Cookies on this website

We use cookies to ensure that we give you the best experience on our website. If you click 'Accept all cookies' we'll assume that you are happy to receive all cookies and you won't see this message again. If you click 'Reject all non-essential cookies' only necessary cookies providing core functionality such as security, network management, and accessibility will be enabled. Click 'Find out more' for information on how to change your cookie settings.

INTRODUCTION: The aim of this systematic review is to describe the use of cadavers in postgraduate surgical training, to determine the effect of cadaveric training sessions on surgical trainees' technical skills performance and to determine how trainees perceive the use of cadaveric workshops as a training tool. METHODS: An electronic literature search was performed, restricted to the English language, of MEDLINE(®), Embase™, the Cumulative Index to Nursing and Allied Health Literature (CINAHL(®)), Centre for Agricultural Bioscience (CAB) Abstracts, the Educational Resources Information Center (ERIC™) database, the British Education Index, the Australian Education Index, the Cochrane Library and the Best Evidence in Medical Education website. Studies that were eligible for review included primary studies evaluating the use of human cadaveric surgical workshops for surgical skills training in postgraduate surgical trainees and those that included a formal assessment of skills performance or trainee satisfaction after the training session. RESULTS: Eight studies were identified as satisfying the eligibility criteria. One study showed a benefit from cadaveric workshop training with regard to the ability of trainees to perform relatively simple emergency procedures and one showed weak evidence of a benefit in performing more complex surgical procedures. Three studies showed that trainees valued the experience of cadaveric training. CONCLUSIONS: Evidence for the effectiveness of cadaveric workshops in surgical training is currently limited. In particular, there is little research into how these workshops improve the performance of surgical trainees during subsequent live surgery. However, both trainees and assessors hold them in high regard and feel they help to improve operative skills. Further research into the role of cadaveric workshops is required.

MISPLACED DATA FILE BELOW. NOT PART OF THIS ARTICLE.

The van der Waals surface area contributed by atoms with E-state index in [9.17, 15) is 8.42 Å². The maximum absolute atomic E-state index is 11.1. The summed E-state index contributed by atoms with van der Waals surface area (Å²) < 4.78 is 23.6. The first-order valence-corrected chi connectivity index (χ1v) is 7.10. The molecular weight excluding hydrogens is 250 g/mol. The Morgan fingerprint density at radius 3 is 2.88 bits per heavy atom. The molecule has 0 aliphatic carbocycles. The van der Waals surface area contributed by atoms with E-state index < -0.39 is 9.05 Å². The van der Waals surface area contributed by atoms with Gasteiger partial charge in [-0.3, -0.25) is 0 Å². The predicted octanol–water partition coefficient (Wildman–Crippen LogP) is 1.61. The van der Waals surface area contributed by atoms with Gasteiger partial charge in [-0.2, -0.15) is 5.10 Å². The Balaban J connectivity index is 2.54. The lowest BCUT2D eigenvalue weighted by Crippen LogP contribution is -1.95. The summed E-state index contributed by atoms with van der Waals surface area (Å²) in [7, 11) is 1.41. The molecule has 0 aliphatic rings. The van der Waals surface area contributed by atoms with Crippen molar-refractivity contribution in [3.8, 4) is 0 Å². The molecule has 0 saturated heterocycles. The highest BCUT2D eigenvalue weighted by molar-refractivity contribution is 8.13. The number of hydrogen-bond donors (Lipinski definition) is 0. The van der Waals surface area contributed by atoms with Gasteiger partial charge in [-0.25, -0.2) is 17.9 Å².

Original publication




Journal article


Ann r coll surg engl

Publication Date





347 - 352


Attitude of Health Personnel, Cadaver, Clinical Competence, Education, Medical, Graduate, General Surgery, Humans, Perception, Teaching Materials